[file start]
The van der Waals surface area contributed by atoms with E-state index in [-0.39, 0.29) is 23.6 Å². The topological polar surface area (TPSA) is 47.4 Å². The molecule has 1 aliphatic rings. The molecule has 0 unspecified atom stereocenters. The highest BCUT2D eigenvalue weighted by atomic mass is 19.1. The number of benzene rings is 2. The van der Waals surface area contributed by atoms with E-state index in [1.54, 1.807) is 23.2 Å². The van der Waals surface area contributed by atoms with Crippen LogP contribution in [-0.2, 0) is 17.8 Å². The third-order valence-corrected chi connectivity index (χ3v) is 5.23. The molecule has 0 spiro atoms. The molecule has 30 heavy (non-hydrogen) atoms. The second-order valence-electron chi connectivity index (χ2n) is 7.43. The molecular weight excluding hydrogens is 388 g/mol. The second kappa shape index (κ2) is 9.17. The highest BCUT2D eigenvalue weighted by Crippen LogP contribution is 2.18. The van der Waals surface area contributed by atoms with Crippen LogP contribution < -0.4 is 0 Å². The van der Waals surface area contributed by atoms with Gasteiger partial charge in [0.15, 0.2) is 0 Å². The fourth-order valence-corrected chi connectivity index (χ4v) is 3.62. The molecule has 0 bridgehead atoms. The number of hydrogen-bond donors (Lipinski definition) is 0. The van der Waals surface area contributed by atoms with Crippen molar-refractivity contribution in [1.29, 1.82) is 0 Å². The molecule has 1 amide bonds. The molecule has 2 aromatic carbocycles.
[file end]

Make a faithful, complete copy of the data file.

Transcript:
The van der Waals surface area contributed by atoms with E-state index in [-0.39, 0.29) is 23.6 Å². The topological polar surface area (TPSA) is 47.4 Å². The molecule has 1 aliphatic rings. The molecule has 0 unspecified atom stereocenters. The highest BCUT2D eigenvalue weighted by atomic mass is 19.1. The number of benzene rings is 2. The van der Waals surface area contributed by atoms with E-state index in [1.54, 1.807) is 23.2 Å². The van der Waals surface area contributed by atoms with Crippen LogP contribution in [-0.2, 0) is 17.8 Å². The third-order valence-corrected chi connectivity index (χ3v) is 5.23. The molecule has 0 spiro atoms. The molecule has 30 heavy (non-hydrogen) atoms. The second-order valence-electron chi connectivity index (χ2n) is 7.43. The molecular weight excluding hydrogens is 388 g/mol. The second kappa shape index (κ2) is 9.17. The highest BCUT2D eigenvalue weighted by Crippen LogP contribution is 2.18. The van der Waals surface area contributed by atoms with Crippen LogP contribution < -0.4 is 0 Å². The van der Waals surface area contributed by atoms with Gasteiger partial charge in [0.15, 0.2) is 0 Å². The fourth-order valence-corrected chi connectivity index (χ4v) is 3.62. The molecule has 0 bridgehead atoms. The number of hydrogen-bond donors (Lipinski definition) is 0. The van der Waals surface area contributed by atoms with Crippen molar-refractivity contribution in [1.29, 1.82) is 0 Å². The molecule has 1 amide bonds. The molecule has 2 aromatic carbocycles.